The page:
Prevalence of headache and migraine in children and adolescents: a systematic review of population-based studies
Article first published online: 28 SEP 2010
© The Authors. Journal compilation © Mac Keith Press 2010
Developmental Medicine & Child Neurology
Volume 52, Issue 12, pages 1088–1097, December 2010
How to Cite
ABU-ARAFEH, I., RAZAK, S., SIVARAMAN, B. and GRAHAM, C. (2010), Prevalence of headache and migraine in children and adolescents: a systematic review of population-based studies. Developmental Medicine & Child Neurology, 52: 1088–1097. doi: 10.1111/j.1469-8749.2010.03793.x
- Issue published online: 12 NOV 2010
- Article first published online: 28 SEP 2010
- Accepted for publication 20th July 2010. Published online.
Aim The aim of this study was to review systematically the prevalence of headache and migraine in children and adolescents and to study the influence of sex, age, and region of residence on the epidemiology.
Method We systematically searched the literature in electronic databases to cover the period between 1 January 1990 and 31 December 2007. We assessed and included population-based studies on epidemiology of headache and migraine in children and adolescents if they fulfilled the following criteria: (1) reporting on unselected childhood population; (2) reliable methods of data collection using a questionnaire or face-to-face interviews; (3) using the International Headache Society’s (IHS) criteria (1988 or 2004) for the diagnosis of migraine; and (4) provision of sufficient and explicit data for analysis. We used Excel, Stata, and Confidence Interval Analysis software.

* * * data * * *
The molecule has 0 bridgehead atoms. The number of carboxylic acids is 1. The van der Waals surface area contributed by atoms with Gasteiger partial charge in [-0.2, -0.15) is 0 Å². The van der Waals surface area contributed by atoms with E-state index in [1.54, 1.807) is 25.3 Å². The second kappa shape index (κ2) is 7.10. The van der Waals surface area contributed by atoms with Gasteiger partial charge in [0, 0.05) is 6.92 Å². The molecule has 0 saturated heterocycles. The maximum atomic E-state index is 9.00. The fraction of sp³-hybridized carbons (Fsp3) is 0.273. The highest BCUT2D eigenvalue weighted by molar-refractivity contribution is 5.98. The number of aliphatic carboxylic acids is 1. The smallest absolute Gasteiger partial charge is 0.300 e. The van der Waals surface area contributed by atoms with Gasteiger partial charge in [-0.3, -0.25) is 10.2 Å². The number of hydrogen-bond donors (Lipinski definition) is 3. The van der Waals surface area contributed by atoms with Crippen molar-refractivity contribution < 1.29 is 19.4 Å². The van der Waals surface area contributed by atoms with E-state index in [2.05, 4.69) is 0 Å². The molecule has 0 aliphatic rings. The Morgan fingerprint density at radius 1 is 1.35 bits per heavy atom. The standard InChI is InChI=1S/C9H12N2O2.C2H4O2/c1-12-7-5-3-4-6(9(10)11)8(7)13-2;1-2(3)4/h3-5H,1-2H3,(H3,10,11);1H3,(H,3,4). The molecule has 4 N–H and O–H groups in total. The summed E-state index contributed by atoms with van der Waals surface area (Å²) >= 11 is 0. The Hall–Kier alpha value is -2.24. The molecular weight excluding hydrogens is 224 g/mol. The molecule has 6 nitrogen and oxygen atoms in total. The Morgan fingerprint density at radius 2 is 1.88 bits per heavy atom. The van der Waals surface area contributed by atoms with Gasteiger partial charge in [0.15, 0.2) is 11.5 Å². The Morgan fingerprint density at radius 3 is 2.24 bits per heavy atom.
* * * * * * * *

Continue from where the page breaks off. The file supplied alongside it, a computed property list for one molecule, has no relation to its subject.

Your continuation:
Results We identified and analysed 50 population-based studies reporting the prevalence of headache and/or migraine in children and adolescents (<20y). The estimated prevalence of headache over periods between 1 month and lifetime in children and adolescents is 58.4% (95% confidence interval [CI] 58.1–58.8). Females are more likely to have headache than males (odds ratio [OR] 1.53, 95% CI 1.48–1.6). The prevalence of migraine over periods between 6 months and lifetime is 7.7% (95% CI 7.6–7.8). Females are more likely than males to have migraine (OR 1.67, 95% CI 1.60–1.75). Regional differences in prevalence of migraine, though statistically significant, may not be of clinical significance. The change in the IHS’s criteria for the diagnosis of migraine was not associated with any significant change in the prevalence of migraine.
Interpretation This study confirms the global high prevalence of headache and migraine in children and adolescents. Sex, age, and regional differences are evident.